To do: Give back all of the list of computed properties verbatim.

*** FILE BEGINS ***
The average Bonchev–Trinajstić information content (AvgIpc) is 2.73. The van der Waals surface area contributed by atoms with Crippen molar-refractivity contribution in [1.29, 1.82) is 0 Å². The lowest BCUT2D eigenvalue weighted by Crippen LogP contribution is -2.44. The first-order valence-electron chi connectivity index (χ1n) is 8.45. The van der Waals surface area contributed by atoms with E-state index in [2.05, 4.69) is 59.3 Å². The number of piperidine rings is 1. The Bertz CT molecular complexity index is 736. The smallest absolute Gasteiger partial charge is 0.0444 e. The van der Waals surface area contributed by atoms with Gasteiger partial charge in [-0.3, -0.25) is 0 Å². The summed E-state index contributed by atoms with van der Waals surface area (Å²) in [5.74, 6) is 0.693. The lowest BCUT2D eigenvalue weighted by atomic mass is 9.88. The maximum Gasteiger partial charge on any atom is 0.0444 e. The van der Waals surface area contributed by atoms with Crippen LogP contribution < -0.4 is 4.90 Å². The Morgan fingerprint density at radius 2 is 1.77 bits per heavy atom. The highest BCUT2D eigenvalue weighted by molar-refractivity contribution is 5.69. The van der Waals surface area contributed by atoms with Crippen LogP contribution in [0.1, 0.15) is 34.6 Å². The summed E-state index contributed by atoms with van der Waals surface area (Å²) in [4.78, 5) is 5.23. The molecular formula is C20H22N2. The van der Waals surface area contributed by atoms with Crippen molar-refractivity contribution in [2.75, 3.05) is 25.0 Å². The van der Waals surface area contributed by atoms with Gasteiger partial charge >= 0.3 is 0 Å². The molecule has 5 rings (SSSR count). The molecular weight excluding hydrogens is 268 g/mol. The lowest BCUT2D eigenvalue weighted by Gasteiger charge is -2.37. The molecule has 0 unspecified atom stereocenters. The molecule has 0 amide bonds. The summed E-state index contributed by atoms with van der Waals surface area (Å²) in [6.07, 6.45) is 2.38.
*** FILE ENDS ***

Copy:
The average Bonchev–Trinajstić information content (AvgIpc) is 2.73. The van der Waals surface area contributed by atoms with Crippen molar-refractivity contribution in [1.29, 1.82) is 0 Å². The lowest BCUT2D eigenvalue weighted by Crippen LogP contribution is -2.44. The first-order valence-electron chi connectivity index (χ1n) is 8.45. The van der Waals surface area contributed by atoms with E-state index in [2.05, 4.69) is 59.3 Å². The number of piperidine rings is 1. The Bertz CT molecular complexity index is 736. The smallest absolute Gasteiger partial charge is 0.0444 e. The van der Waals surface area contributed by atoms with Gasteiger partial charge in [-0.3, -0.25) is 0 Å². The summed E-state index contributed by atoms with van der Waals surface area (Å²) in [5.74, 6) is 0.693. The lowest BCUT2D eigenvalue weighted by atomic mass is 9.88. The maximum Gasteiger partial charge on any atom is 0.0444 e. The van der Waals surface area contributed by atoms with Crippen LogP contribution < -0.4 is 4.90 Å². The Morgan fingerprint density at radius 2 is 1.77 bits per heavy atom. The highest BCUT2D eigenvalue weighted by molar-refractivity contribution is 5.69. The van der Waals surface area contributed by atoms with Crippen LogP contribution in [0.1, 0.15) is 34.6 Å². The summed E-state index contributed by atoms with van der Waals surface area (Å²) in [4.78, 5) is 5.23. The molecular formula is C20H22N2. The van der Waals surface area contributed by atoms with Crippen molar-refractivity contribution in [2.75, 3.05) is 25.0 Å². The van der Waals surface area contributed by atoms with Gasteiger partial charge >= 0.3 is 0 Å². The molecule has 5 rings (SSSR count). The molecular weight excluding hydrogens is 268 g/mol. The lowest BCUT2D eigenvalue weighted by Gasteiger charge is -2.37. The molecule has 0 unspecified atom stereocenters. The molecule has 0 amide bonds. The summed E-state index contributed by atoms with van der Waals surface area (Å²) in [6.07, 6.45) is 2.38.